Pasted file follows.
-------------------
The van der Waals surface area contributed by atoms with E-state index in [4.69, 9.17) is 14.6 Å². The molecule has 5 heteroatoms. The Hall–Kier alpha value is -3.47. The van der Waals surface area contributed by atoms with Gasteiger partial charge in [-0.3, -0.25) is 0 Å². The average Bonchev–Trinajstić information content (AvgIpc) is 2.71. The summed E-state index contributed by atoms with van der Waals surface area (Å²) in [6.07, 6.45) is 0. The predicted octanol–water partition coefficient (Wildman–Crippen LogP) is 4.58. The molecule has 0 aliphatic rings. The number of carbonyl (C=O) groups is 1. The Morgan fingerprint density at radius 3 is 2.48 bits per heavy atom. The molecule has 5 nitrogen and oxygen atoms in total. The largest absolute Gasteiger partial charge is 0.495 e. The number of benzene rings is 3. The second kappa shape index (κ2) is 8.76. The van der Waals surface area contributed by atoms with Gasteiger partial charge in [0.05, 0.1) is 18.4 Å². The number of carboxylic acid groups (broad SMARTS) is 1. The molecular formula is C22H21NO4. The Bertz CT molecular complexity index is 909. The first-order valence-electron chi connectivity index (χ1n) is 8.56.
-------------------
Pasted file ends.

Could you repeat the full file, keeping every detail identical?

The van der Waals surface area contributed by atoms with E-state index in [4.69, 9.17) is 14.6 Å². The molecule has 5 heteroatoms. The Hall–Kier alpha value is -3.47. The van der Waals surface area contributed by atoms with Gasteiger partial charge in [-0.3, -0.25) is 0 Å². The average Bonchev–Trinajstić information content (AvgIpc) is 2.71. The summed E-state index contributed by atoms with van der Waals surface area (Å²) in [6.07, 6.45) is 0. The predicted octanol–water partition coefficient (Wildman–Crippen LogP) is 4.58. The molecule has 0 aliphatic rings. The number of carbonyl (C=O) groups is 1. The Morgan fingerprint density at radius 3 is 2.48 bits per heavy atom. The molecule has 5 nitrogen and oxygen atoms in total. The largest absolute Gasteiger partial charge is 0.495 e. The number of benzene rings is 3. The second kappa shape index (κ2) is 8.76. The van der Waals surface area contributed by atoms with Gasteiger partial charge in [0.05, 0.1) is 18.4 Å². The number of carboxylic acid groups (broad SMARTS) is 1. The molecular formula is C22H21NO4. The Bertz CT molecular complexity index is 909. The first-order valence-electron chi connectivity index (χ1n) is 8.56.